Bernie Noren who has been working with Ake Svendstadt has announced he is returning to Scandanavia as apparently the American culture and lifestyle is not what his family wants for their children.  Before people get too offended, it should be noted several Canadian drivers left the States and headed back to Canada for the same reason.   Contrary to what some may suggest, it has nothing to do with the current slate of Presidential candidates.  Here's wishing Bernie much success as he returns to Europe. 

A few more trainers have been named as allegedly having positive due to Glaucine.  Since no formal changes have been brought yet, I will not be mentioning these trainers though one has to wonder who is leaking names to the press?  At least those in the media reporting on this story are now making it clear no trainers have been formally charged.    

While Racing Under Saddle (RUS) continues to languish in the United States due to the lack of parimutuel wagering, where is a RUS participant or fan supposed to look for action?  North of the border in Ontario is where as there is a slate of 16 races scheduled for the 2016 season (2 dates finalized).  Qualifiers begin on March 17 with the first parimutuel contest slated for May 15 at Flamboro Downs.

This is not to say there is no RUS action in the States, RUS-NY continues their circuit of exhibition races primarily at the fairs but there are a few parimutuel track races as well.  However, until the first state gets parimutuel wagering on the races, or in the case of New York, even legalized, races will be spotty.

In Alberta, Northlands has announced they will be getting out of the racing business after 2016.  How fortuitous that Century Downs finally opened last year after a long delay. It remains to be seen if harness racing will return to Alberta Downs which last received standardbred dates in 2014.  If not, harness racing in the province will be restricted primarily to the one track, sharing the plant with the runners.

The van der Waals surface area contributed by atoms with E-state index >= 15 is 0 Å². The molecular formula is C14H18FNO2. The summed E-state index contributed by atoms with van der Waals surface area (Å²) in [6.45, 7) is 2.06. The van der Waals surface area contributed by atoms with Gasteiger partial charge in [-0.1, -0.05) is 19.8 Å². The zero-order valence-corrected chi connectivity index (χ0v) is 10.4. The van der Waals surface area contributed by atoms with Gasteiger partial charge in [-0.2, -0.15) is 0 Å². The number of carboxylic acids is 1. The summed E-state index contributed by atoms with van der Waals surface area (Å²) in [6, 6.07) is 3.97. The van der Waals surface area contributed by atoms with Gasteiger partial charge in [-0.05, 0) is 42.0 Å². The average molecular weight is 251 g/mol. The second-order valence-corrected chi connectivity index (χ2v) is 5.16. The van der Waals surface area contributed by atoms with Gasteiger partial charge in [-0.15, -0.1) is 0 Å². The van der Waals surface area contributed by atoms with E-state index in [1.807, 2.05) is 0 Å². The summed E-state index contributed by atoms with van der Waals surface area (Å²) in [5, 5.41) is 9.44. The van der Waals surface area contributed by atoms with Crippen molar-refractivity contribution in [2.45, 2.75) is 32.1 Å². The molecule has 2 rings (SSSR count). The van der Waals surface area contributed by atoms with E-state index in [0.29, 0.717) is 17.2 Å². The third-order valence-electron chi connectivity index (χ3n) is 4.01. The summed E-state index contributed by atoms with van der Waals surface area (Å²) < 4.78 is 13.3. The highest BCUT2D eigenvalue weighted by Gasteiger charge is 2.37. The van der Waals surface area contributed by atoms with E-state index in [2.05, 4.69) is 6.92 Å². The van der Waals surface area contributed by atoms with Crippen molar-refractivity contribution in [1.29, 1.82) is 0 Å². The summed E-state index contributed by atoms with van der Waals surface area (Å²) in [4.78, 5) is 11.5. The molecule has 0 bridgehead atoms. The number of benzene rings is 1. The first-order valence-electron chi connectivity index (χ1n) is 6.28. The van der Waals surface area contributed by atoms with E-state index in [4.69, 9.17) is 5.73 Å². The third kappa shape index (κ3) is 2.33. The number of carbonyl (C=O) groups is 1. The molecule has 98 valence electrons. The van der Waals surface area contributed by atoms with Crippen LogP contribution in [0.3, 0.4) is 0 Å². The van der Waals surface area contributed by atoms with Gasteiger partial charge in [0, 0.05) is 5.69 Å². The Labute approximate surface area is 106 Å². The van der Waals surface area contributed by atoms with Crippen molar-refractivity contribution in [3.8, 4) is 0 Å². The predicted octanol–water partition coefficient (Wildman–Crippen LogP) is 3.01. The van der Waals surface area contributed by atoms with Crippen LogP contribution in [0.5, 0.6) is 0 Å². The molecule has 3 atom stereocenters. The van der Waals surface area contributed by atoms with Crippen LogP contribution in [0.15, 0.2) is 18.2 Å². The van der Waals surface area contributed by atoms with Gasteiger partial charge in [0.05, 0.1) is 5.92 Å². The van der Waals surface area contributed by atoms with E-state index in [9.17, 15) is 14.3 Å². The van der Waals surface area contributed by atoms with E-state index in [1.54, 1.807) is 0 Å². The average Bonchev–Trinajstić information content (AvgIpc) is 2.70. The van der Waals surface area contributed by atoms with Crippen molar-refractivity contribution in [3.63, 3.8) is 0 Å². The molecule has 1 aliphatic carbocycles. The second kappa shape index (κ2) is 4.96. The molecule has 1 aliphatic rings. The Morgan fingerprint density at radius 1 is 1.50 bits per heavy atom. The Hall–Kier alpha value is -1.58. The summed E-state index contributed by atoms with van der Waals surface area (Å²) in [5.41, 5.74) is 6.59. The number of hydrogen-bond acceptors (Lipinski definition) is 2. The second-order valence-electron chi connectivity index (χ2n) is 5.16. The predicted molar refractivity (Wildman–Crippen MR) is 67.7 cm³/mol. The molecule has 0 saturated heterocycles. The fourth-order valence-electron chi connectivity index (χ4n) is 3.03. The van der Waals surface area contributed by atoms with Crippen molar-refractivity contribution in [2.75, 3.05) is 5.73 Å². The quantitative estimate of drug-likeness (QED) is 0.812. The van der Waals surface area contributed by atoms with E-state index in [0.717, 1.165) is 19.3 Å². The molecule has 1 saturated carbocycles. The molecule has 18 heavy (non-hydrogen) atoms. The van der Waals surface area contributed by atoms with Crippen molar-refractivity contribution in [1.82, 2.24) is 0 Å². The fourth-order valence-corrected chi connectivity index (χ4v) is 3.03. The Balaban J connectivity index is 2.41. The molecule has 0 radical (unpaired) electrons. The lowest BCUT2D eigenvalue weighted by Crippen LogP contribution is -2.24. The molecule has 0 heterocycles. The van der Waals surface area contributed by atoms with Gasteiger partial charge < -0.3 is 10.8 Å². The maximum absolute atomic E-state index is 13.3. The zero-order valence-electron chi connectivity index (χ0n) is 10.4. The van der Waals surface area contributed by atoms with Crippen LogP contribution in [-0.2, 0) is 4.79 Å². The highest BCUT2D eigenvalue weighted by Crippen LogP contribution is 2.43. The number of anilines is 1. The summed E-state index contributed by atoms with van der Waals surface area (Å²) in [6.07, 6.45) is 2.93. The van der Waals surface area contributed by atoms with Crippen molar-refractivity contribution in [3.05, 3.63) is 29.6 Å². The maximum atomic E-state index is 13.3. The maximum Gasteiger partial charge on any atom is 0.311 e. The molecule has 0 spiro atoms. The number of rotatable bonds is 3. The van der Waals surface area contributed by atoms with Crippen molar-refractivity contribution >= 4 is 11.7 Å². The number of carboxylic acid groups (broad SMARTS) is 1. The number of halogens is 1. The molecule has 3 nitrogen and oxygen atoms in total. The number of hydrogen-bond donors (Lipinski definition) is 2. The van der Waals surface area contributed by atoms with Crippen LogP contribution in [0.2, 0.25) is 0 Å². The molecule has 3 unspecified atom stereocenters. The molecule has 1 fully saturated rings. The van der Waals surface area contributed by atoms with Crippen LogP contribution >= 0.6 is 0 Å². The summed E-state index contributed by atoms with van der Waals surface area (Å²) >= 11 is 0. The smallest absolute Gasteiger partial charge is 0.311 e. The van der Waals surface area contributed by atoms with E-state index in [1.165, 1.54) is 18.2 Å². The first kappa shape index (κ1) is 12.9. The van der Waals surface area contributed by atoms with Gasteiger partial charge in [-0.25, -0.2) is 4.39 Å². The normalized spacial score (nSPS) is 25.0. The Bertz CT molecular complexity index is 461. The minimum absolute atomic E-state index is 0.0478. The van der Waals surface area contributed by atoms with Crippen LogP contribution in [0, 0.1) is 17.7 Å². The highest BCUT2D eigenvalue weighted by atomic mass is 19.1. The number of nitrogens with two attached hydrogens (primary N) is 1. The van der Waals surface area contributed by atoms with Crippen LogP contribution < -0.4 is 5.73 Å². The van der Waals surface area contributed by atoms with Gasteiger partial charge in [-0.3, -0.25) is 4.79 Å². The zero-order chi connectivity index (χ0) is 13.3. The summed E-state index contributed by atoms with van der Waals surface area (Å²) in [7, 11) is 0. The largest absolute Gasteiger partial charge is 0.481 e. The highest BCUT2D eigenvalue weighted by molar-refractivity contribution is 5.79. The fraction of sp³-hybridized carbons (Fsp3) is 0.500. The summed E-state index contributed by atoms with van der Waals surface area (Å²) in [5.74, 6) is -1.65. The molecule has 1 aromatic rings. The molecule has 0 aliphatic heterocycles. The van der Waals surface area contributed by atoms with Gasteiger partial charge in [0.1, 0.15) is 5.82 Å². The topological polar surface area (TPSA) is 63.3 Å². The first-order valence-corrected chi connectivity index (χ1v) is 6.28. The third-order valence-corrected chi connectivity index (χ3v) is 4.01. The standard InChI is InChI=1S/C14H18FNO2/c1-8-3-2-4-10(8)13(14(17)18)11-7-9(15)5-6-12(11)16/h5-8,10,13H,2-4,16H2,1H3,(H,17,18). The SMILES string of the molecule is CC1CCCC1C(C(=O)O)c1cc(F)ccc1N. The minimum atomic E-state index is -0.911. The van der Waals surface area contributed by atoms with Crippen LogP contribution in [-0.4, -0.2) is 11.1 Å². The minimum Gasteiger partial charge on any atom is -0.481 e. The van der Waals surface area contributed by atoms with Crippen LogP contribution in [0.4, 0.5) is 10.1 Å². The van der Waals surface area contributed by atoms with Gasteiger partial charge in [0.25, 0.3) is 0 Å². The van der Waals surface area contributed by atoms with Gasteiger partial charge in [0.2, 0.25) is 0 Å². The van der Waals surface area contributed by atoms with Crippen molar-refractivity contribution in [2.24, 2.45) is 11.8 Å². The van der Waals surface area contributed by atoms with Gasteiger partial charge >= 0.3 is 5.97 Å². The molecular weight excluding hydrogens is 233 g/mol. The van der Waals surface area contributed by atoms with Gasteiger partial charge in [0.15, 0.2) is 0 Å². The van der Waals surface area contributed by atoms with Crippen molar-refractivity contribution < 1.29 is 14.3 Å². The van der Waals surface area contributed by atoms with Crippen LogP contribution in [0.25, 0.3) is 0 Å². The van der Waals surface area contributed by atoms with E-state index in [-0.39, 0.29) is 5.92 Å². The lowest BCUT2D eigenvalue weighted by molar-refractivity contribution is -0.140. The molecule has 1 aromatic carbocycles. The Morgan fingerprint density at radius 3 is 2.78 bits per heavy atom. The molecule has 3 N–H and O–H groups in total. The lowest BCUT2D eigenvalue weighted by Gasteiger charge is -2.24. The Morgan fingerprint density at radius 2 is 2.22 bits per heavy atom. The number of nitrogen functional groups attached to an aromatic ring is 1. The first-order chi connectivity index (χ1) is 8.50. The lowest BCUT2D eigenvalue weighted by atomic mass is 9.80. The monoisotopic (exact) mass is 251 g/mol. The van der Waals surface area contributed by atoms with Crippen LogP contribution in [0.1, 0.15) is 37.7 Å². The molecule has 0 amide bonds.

Post Time's Heather Vitale has put together a documentary on the 2015 Vincent Delaney Memorial which is contested in Ireland.  If you have 18 minutes, it is worth a look.

Monday, February 15, 2016

Days Gone By

My introduction to harness racing, what a special moment it was.

It all started with talking to my father one morning while I was looking at the racing pages of the New York Daily News.  When I was twelve I knew my parents would go to Yonkers Raceway once in a while on a Saturday evening so I knew of the existence of harness racing as a concept.  Anyway, at the bottom of the harness racing page (they covered Yonkers/Roosevelt, Freehold, Monticello, and that bastion of harness racing Atlantic City) I noticed with the Atlantic City entries with terms like Pace and Trot.  Asking my father, he explained to me they were different gaits.  I was intrigued.